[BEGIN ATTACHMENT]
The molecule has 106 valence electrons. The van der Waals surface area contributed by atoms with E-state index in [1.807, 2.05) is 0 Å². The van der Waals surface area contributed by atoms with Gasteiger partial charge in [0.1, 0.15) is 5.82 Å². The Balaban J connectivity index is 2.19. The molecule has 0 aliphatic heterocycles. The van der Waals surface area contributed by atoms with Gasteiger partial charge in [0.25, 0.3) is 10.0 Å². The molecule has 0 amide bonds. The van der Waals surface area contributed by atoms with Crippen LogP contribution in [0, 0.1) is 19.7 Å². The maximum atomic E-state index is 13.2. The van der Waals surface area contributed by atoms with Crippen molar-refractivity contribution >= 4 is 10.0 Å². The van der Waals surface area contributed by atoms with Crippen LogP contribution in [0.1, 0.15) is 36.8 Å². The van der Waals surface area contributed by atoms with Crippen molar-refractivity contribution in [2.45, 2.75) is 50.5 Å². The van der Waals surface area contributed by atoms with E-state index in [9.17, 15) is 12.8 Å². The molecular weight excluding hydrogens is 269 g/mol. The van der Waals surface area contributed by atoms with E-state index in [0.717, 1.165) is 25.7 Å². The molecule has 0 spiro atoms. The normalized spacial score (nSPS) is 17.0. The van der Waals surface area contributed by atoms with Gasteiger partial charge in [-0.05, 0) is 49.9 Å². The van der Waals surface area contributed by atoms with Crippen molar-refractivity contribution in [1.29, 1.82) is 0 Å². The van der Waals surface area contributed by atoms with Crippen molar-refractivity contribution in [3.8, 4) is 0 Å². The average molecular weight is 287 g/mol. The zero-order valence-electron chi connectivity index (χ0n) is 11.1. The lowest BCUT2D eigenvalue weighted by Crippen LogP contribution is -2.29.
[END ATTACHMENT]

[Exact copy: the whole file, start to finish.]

The molecule has 106 valence electrons. The van der Waals surface area contributed by atoms with E-state index in [1.807, 2.05) is 0 Å². The van der Waals surface area contributed by atoms with Gasteiger partial charge in [0.1, 0.15) is 5.82 Å². The Balaban J connectivity index is 2.19. The molecule has 0 aliphatic heterocycles. The van der Waals surface area contributed by atoms with Gasteiger partial charge in [0.25, 0.3) is 10.0 Å². The molecule has 0 amide bonds. The van der Waals surface area contributed by atoms with Crippen LogP contribution in [0, 0.1) is 19.7 Å². The maximum atomic E-state index is 13.2. The van der Waals surface area contributed by atoms with Crippen molar-refractivity contribution >= 4 is 10.0 Å². The van der Waals surface area contributed by atoms with Crippen LogP contribution in [0.1, 0.15) is 36.8 Å². The van der Waals surface area contributed by atoms with Crippen molar-refractivity contribution in [2.45, 2.75) is 50.5 Å². The van der Waals surface area contributed by atoms with E-state index in [9.17, 15) is 12.8 Å². The molecular weight excluding hydrogens is 269 g/mol. The van der Waals surface area contributed by atoms with E-state index in [0.717, 1.165) is 25.7 Å². The molecule has 0 spiro atoms. The normalized spacial score (nSPS) is 17.0. The van der Waals surface area contributed by atoms with Gasteiger partial charge in [-0.05, 0) is 49.9 Å². The van der Waals surface area contributed by atoms with Crippen molar-refractivity contribution in [1.29, 1.82) is 0 Å². The van der Waals surface area contributed by atoms with Crippen molar-refractivity contribution in [3.8, 4) is 0 Å². The average molecular weight is 287 g/mol. The zero-order valence-electron chi connectivity index (χ0n) is 11.1. The lowest BCUT2D eigenvalue weighted by Crippen LogP contribution is -2.29.